The right to receive information and ideas was found in Stanley to take on an added dimension precisely because it was a prosecution for possession in the home: "For also fundamental is the right to be free, except in very limited circumstances, from unwanted governmental intrusions into one's privacy." In a later case, the Supreme Court noted that Stanley was not based on the notion that the obscene matter was itself protected by a constitutional penumbra of privacy, but rather was a "reaffirmation that 'a man's home is his castle.'" At the same time the Court noted, "the Constitution extends special safeguards to the privacy of the home, just as it protects other special privacy rights such as those of marriage, procreation, motherhood, child rearing, and education." And as the Supreme Court pointed out, there exists a "myriad" of activities which may be lawfully conducted within the privacy and confines of the home, but may be prohibited in public.”
In looking at the Alaska marijuana laws of the time, the court determined that the state had failed to show that marijuana was dangerous or harmful enough grant a compelling interest in the ban of private use.
“Thus we conclude that no adequate justification for the state's intrusion into the citizen's right to privacy by its prohibition of possession of marijuana by an adult for personal consumption in the home has been shown. The privacy of the individual's home cannot be breached absent a persuasive showing of a close and substantial relationship of the intrusion to a legitimate governmental interest. Here, mere scientific doubts will not suffice. The state must demonstrate a need based on proof that the public health or welfare will in fact suffer if the controls are not applied.”
The decision ultimately legalized marijuana possession of up to 4 ounces, which was later reduced to 1 ounce. The effect of the precedent has been so strong that although a 2006 law prohibited possession of any amount that was not medical marijuana, there are no actual criminal penalties for possession under 1 ounce and authorities are very tolerant towards private use. With such permissive attitudes, might Alaska cruise to full legalization in the near future? It is certainly not an inconceivable proposition.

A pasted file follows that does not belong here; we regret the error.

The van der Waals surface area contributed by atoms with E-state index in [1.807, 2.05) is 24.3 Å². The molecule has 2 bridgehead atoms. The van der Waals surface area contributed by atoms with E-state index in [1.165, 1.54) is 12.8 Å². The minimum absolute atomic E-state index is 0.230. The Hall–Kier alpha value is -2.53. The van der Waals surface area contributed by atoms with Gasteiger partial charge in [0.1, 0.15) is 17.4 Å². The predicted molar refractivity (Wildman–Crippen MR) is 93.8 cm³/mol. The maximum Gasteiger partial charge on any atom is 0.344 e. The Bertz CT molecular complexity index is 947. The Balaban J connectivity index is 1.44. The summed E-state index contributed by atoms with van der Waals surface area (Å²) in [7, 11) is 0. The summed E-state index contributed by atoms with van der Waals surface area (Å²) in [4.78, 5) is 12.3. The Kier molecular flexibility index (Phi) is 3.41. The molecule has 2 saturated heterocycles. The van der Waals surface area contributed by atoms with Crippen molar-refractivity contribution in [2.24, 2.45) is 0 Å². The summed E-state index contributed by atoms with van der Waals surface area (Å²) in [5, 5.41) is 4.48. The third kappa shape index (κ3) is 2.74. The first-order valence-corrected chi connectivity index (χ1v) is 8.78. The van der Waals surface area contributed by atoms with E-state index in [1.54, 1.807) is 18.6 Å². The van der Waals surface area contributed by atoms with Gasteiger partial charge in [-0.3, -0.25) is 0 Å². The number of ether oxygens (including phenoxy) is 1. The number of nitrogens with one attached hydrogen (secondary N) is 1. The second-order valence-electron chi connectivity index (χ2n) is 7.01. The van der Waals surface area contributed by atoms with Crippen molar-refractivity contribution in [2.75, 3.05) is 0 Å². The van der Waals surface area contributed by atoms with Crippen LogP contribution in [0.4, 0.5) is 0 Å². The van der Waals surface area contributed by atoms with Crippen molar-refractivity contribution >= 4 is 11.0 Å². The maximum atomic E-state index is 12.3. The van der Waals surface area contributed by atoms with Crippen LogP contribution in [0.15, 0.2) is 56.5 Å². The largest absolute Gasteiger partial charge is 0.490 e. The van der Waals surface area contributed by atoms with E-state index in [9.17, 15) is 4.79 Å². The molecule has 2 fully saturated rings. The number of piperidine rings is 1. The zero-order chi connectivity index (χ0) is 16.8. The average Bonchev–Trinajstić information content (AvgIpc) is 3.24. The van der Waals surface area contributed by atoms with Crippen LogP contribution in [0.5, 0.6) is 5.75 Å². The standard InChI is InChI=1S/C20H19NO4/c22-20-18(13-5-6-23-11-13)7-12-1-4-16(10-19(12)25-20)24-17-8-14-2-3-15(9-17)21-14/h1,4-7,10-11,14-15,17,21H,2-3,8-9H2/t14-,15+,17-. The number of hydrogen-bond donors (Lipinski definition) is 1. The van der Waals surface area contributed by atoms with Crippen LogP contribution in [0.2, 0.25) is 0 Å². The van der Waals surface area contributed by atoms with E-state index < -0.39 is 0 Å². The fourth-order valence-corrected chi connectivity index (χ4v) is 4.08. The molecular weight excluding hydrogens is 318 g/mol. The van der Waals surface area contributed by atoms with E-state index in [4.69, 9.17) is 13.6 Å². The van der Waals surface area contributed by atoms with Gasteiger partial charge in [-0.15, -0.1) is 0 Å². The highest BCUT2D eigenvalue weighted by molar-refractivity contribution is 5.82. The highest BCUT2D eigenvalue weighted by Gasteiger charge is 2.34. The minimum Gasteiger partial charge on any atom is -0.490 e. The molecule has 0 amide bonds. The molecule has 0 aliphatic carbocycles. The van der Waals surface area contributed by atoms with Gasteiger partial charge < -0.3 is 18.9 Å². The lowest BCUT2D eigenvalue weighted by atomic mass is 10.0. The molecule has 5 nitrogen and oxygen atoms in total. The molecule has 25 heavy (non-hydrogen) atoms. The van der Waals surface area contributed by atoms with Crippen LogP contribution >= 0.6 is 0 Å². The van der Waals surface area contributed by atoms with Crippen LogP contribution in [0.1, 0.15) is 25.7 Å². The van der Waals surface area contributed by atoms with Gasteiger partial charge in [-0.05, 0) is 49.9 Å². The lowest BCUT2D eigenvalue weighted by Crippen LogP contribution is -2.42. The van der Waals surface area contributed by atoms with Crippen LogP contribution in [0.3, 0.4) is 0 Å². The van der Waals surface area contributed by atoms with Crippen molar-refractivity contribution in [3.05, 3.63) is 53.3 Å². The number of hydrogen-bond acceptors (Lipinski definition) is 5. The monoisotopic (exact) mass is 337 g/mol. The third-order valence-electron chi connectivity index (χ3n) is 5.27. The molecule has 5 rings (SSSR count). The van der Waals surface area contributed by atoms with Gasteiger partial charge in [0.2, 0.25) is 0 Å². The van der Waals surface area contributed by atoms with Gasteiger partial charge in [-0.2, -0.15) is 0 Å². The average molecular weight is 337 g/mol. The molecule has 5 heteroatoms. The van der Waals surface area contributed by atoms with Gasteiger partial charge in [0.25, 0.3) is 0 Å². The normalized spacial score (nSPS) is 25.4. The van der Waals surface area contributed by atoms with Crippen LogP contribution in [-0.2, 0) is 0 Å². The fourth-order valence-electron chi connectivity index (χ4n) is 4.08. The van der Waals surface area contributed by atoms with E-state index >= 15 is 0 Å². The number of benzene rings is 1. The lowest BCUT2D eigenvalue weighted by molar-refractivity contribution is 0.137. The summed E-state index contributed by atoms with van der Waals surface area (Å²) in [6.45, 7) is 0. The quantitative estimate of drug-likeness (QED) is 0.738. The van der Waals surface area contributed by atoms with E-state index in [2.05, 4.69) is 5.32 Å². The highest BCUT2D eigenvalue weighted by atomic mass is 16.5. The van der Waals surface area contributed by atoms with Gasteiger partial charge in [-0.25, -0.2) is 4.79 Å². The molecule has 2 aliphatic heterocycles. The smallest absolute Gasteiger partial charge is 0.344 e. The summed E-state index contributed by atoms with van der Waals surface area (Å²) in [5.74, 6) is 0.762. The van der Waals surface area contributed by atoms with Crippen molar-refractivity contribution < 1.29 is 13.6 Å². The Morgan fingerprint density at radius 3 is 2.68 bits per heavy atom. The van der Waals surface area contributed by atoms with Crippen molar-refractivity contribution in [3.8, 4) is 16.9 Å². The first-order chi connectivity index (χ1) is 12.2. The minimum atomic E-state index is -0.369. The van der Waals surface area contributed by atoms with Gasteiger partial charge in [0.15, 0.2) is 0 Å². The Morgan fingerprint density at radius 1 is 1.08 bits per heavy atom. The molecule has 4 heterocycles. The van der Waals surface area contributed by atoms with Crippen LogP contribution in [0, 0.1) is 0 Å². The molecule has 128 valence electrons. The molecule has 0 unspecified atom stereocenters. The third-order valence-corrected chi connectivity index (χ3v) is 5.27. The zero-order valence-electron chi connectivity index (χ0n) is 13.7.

In 1998, the Alaska Medical Marijuana Act established a registration system for Alaska medical marijuana patients. The law allows patients or a designated care-giver to grow up to 6 plants and posses up to an ounce at a time. The law however does not authorize marijuana dispensaries and is unclear about the services a care-giver can legally provide. Thus it is up to medical marijuana patients to get a marijuana doctor’s recommendation, register with the Alaska medical marijuana registry and then grow their own marijuana.
As for Irwin Ravin himself, he ended up retiring and becoming a cab driver in the town of Homer, Alaska. He continued however to advocate for Alaska marijuana legalization and Alaska medical marijuana until his death in 2010. Those who knew him remember a staunch defender of civil liberties and a fierce fighter against excessive government intrusion into private life. During the 1990 battle to recriminalize marijuana, Ravin powerfully summed up his beliefs saying:
"There are two kinds of people in the world. Those who like freedom and appreciate their liberties and those who think they know what's good for everyone else and want to impose their wills."
Originally posted at 420petition